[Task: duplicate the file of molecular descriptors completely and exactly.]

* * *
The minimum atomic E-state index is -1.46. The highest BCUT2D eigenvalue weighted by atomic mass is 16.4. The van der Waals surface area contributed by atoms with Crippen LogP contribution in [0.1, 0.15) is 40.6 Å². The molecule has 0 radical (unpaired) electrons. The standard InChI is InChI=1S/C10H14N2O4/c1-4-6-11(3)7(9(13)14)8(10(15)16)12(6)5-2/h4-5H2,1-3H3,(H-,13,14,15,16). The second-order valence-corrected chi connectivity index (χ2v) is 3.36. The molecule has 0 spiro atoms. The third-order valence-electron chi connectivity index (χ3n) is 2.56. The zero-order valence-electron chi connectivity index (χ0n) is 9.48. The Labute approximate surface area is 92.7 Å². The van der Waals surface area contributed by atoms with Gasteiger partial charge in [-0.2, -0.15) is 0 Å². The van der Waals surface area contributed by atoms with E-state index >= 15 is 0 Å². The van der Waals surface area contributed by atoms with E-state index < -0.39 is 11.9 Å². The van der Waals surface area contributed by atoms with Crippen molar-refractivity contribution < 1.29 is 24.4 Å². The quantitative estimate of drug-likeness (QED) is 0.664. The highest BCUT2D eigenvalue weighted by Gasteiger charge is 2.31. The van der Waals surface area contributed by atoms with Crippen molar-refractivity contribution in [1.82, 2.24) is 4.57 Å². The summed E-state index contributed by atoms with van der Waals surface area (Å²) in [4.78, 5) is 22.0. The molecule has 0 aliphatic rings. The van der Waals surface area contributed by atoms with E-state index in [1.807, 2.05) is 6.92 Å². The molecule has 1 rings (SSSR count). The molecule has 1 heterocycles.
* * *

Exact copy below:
The minimum atomic E-state index is -1.46. The highest BCUT2D eigenvalue weighted by atomic mass is 16.4. The van der Waals surface area contributed by atoms with Crippen LogP contribution in [0.1, 0.15) is 40.6 Å². The molecule has 0 radical (unpaired) electrons. The standard InChI is InChI=1S/C10H14N2O4/c1-4-6-11(3)7(9(13)14)8(10(15)16)12(6)5-2/h4-5H2,1-3H3,(H-,13,14,15,16). The second-order valence-corrected chi connectivity index (χ2v) is 3.36. The molecule has 0 spiro atoms. The third-order valence-electron chi connectivity index (χ3n) is 2.56. The zero-order valence-electron chi connectivity index (χ0n) is 9.48. The Labute approximate surface area is 92.7 Å². The van der Waals surface area contributed by atoms with Gasteiger partial charge in [-0.2, -0.15) is 0 Å². The van der Waals surface area contributed by atoms with E-state index >= 15 is 0 Å². The van der Waals surface area contributed by atoms with E-state index < -0.39 is 11.9 Å². The van der Waals surface area contributed by atoms with Crippen molar-refractivity contribution < 1.29 is 24.4 Å². The quantitative estimate of drug-likeness (QED) is 0.664. The highest BCUT2D eigenvalue weighted by Gasteiger charge is 2.31. The van der Waals surface area contributed by atoms with Crippen molar-refractivity contribution in [1.82, 2.24) is 4.57 Å². The summed E-state index contributed by atoms with van der Waals surface area (Å²) in [4.78, 5) is 22.0. The molecule has 0 aliphatic rings. The van der Waals surface area contributed by atoms with E-state index in [1.807, 2.05) is 6.92 Å². The molecule has 1 rings (SSSR count). The molecule has 1 heterocycles.